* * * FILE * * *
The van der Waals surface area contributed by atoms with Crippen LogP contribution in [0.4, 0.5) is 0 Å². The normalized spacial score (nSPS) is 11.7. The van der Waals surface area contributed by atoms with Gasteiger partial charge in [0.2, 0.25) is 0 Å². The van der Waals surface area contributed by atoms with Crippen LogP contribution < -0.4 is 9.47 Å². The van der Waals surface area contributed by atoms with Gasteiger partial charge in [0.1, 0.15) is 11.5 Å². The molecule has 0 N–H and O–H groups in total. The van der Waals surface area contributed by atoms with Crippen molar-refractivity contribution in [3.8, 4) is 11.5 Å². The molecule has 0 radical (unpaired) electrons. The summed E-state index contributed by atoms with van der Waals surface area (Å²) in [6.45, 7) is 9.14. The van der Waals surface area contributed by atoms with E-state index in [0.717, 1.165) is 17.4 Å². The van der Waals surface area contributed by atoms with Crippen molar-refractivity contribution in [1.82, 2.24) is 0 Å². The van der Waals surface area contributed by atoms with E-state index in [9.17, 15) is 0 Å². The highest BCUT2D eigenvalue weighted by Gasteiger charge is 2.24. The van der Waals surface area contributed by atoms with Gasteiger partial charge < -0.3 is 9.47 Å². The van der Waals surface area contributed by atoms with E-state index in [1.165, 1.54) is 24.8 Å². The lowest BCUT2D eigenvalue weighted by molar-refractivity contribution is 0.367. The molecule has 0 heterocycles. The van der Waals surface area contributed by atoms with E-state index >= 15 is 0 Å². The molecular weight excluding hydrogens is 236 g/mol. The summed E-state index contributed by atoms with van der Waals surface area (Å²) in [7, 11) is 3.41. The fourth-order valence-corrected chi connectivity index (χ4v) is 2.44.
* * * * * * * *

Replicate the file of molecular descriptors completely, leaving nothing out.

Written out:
The van der Waals surface area contributed by atoms with Crippen LogP contribution in [0.4, 0.5) is 0 Å². The normalized spacial score (nSPS) is 11.7. The van der Waals surface area contributed by atoms with Gasteiger partial charge in [0.2, 0.25) is 0 Å². The van der Waals surface area contributed by atoms with Crippen LogP contribution < -0.4 is 9.47 Å². The van der Waals surface area contributed by atoms with Gasteiger partial charge in [0.1, 0.15) is 11.5 Å². The molecule has 0 N–H and O–H groups in total. The van der Waals surface area contributed by atoms with Crippen molar-refractivity contribution in [3.8, 4) is 11.5 Å². The molecule has 0 radical (unpaired) electrons. The summed E-state index contributed by atoms with van der Waals surface area (Å²) in [6.45, 7) is 9.14. The van der Waals surface area contributed by atoms with E-state index in [0.717, 1.165) is 17.4 Å². The van der Waals surface area contributed by atoms with Crippen molar-refractivity contribution in [1.82, 2.24) is 0 Å². The van der Waals surface area contributed by atoms with E-state index in [9.17, 15) is 0 Å². The highest BCUT2D eigenvalue weighted by Gasteiger charge is 2.24. The van der Waals surface area contributed by atoms with Gasteiger partial charge < -0.3 is 9.47 Å². The van der Waals surface area contributed by atoms with E-state index in [1.165, 1.54) is 24.8 Å². The lowest BCUT2D eigenvalue weighted by molar-refractivity contribution is 0.367. The molecule has 0 heterocycles. The van der Waals surface area contributed by atoms with E-state index >= 15 is 0 Å². The molecular weight excluding hydrogens is 236 g/mol. The summed E-state index contributed by atoms with van der Waals surface area (Å²) in [7, 11) is 3.41. The fourth-order valence-corrected chi connectivity index (χ4v) is 2.44.